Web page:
Not only did the partners at Giorgios Hospitality Group see a gap in the Raleigh market when it came to Spanish tapas, but they also wanted to add yet another feather in the company’s cap—this time a casual atmosphere that enabled diners to try lots of new things, rather than having to choose one large entrée. 

“We wanted to bring new energy and do something that was approachable to the younger generation,” Lukacsi says. “Las Ramblas is a fun, vibrant concept that gives diners the opportunity to try more dishes.”

Las Ramblas’ menu emphasizes inclusivity and conscious eating. There are many vegetarian-friendly options on offer, and the small-plates style allows diners to enjoy a variety of food without getting too full. The menu was also created with flexibility in mind, as seen in menu items like the tuna tartare or the beef carpaccio that come by the individual unit, or the drink menu offering wines and sangrias in “single or social” options (a glass or carafe).

This structure is for everyone, from the solo business traveler to the large group that wants to try many different things. Open until 11 p.m. on Fridays and Saturdays, Las Ramblas has also become a dining destination for those who might crave a light bite and drink later in the evening. The restaurant, which offers indoor and outdoor seating, can comfortably seat about 160.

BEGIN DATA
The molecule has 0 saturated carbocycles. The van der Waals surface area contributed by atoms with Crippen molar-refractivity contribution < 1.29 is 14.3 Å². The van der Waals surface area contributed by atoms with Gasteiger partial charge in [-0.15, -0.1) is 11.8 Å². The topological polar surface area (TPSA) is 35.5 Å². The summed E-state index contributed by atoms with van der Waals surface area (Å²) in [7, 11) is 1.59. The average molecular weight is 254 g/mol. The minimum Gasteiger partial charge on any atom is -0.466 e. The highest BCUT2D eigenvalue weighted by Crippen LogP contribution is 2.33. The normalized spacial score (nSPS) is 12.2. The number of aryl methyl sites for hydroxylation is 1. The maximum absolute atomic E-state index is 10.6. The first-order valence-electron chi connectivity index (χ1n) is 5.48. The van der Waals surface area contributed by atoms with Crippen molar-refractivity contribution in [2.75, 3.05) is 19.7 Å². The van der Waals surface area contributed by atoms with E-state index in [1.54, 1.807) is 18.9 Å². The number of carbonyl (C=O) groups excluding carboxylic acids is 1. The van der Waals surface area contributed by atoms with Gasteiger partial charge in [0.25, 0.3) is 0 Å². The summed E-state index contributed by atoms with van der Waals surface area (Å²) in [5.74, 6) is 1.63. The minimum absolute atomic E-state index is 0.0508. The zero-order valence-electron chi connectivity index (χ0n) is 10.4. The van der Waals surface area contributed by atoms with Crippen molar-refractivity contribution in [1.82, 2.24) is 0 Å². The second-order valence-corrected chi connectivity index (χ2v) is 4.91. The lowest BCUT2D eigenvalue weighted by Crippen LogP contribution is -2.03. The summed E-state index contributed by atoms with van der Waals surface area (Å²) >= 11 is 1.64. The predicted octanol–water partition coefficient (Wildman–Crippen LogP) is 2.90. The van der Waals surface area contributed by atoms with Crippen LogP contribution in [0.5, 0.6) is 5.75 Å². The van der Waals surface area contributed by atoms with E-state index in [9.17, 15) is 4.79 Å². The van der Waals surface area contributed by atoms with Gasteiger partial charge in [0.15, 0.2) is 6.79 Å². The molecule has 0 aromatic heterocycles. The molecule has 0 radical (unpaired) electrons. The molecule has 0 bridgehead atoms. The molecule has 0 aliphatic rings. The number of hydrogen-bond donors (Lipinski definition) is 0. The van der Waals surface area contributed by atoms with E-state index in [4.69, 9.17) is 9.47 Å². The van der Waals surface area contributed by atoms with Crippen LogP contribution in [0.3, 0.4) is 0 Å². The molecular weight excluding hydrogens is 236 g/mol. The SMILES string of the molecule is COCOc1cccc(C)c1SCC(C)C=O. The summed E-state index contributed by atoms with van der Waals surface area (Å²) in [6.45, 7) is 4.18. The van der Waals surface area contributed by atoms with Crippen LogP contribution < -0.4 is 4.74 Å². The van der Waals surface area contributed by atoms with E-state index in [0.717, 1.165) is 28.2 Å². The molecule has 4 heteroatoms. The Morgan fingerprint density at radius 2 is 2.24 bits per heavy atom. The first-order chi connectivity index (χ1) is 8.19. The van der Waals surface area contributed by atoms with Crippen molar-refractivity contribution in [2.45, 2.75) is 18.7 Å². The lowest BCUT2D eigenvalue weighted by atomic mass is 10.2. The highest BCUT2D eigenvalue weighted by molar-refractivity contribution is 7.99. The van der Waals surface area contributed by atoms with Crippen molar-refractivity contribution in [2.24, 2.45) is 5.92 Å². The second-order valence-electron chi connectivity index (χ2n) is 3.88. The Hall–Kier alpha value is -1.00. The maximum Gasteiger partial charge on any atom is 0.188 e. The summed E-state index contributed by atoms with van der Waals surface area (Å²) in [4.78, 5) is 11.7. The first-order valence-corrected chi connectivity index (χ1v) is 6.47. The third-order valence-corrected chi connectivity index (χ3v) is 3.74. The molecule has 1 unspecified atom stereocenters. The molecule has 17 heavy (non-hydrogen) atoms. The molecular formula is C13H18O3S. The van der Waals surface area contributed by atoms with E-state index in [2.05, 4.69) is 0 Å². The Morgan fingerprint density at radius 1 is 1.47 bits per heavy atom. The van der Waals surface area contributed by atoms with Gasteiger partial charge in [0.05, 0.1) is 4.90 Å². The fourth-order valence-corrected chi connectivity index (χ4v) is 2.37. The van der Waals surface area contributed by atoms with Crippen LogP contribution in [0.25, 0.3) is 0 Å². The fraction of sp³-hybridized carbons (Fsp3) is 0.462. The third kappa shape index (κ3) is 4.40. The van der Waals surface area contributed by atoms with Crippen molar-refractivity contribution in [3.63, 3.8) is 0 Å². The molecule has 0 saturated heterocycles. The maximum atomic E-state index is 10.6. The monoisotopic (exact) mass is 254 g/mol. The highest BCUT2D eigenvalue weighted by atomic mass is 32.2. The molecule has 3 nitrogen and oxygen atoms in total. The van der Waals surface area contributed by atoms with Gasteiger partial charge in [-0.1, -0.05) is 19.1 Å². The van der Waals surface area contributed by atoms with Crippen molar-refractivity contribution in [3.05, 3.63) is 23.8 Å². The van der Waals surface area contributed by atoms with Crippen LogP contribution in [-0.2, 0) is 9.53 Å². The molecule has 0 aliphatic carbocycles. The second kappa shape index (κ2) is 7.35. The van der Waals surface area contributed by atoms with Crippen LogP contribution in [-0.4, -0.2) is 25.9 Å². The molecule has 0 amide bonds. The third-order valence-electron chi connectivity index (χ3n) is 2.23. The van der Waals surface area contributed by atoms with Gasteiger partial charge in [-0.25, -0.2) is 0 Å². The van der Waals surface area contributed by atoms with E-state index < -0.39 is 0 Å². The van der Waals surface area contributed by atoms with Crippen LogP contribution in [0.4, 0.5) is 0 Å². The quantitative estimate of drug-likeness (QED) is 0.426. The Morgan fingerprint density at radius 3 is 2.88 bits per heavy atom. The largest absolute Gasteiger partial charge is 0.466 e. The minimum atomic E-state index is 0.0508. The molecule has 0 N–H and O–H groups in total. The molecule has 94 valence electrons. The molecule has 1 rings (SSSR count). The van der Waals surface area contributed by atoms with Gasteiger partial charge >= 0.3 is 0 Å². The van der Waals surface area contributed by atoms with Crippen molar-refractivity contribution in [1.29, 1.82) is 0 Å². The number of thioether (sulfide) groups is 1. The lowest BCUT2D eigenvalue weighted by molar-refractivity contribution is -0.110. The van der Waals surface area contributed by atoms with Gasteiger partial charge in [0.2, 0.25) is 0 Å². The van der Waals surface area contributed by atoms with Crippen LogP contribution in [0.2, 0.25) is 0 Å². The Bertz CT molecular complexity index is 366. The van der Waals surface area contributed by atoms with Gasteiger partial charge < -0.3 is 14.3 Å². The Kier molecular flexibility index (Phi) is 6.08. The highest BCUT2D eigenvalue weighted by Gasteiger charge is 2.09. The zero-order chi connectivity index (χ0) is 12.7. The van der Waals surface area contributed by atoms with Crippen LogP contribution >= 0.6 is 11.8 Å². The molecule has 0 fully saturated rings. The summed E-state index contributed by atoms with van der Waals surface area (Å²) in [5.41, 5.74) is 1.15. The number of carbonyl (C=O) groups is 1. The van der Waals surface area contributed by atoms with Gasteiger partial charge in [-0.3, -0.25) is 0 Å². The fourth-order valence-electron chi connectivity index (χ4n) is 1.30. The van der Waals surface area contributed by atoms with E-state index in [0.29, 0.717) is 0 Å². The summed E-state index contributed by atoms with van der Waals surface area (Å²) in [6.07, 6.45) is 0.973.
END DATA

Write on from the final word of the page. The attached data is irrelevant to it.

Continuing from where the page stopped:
In April, Las Ramblas also expanded to offer a Sunday brunch—still tapas-style, but combining components of the dinner menu with brunchy fare like tortilla Española—a Spanish-style omelet that is offered in various options like Manchego cheese or chorizo.

As Jenzer and Lukacsi continue to refine Las Ramblas, the research—and sharing of this research—will continue. They plan to take future trips to Spain, exploring regions like Madrid, Valencia and Seville.

“As we continue to learn about different styles of tapas and cuisines, we’ll continue to bring back the things we like most to share with our guests,” Jenzer says. 

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Las Ramblas’ Tortilla Española


• 2 ounces of Yukon Gold potatoes, 
peeled and cooked

• 8 ounces of scrambled eggs (uncooked)

• 1 teaspoon of fresh thyme

• Spanish olive oil


Preheat the oven to 350 degrees. Peel the potatoes and put them in cold, salted water. Bring them to a slow simmer and cook them whole. Once they are cooked, remove the potatoes from the water and let them cool on a tray. Don’t rinse them under cold water. Dice the cooked potatoes.

Coat a 7-inch nonstick pan with Spanish olive oil and put it on low heat. Add most of 
the thyme to the oil and cook it until fragrant. Next, add the uncooked scrambled eggs and diced potatoes.

To create the egg tortilla, put the pan in the oven for 7–8 minutes and cook the eggs until they are set, but not overcooked or dry. The cooked egg mixture should be bouncy and resemble a tortilla.

Flip the egg tortilla onto a large round plate and garnish it with sea salt and more fresh thyme. Cut it into wedges or serve it whole.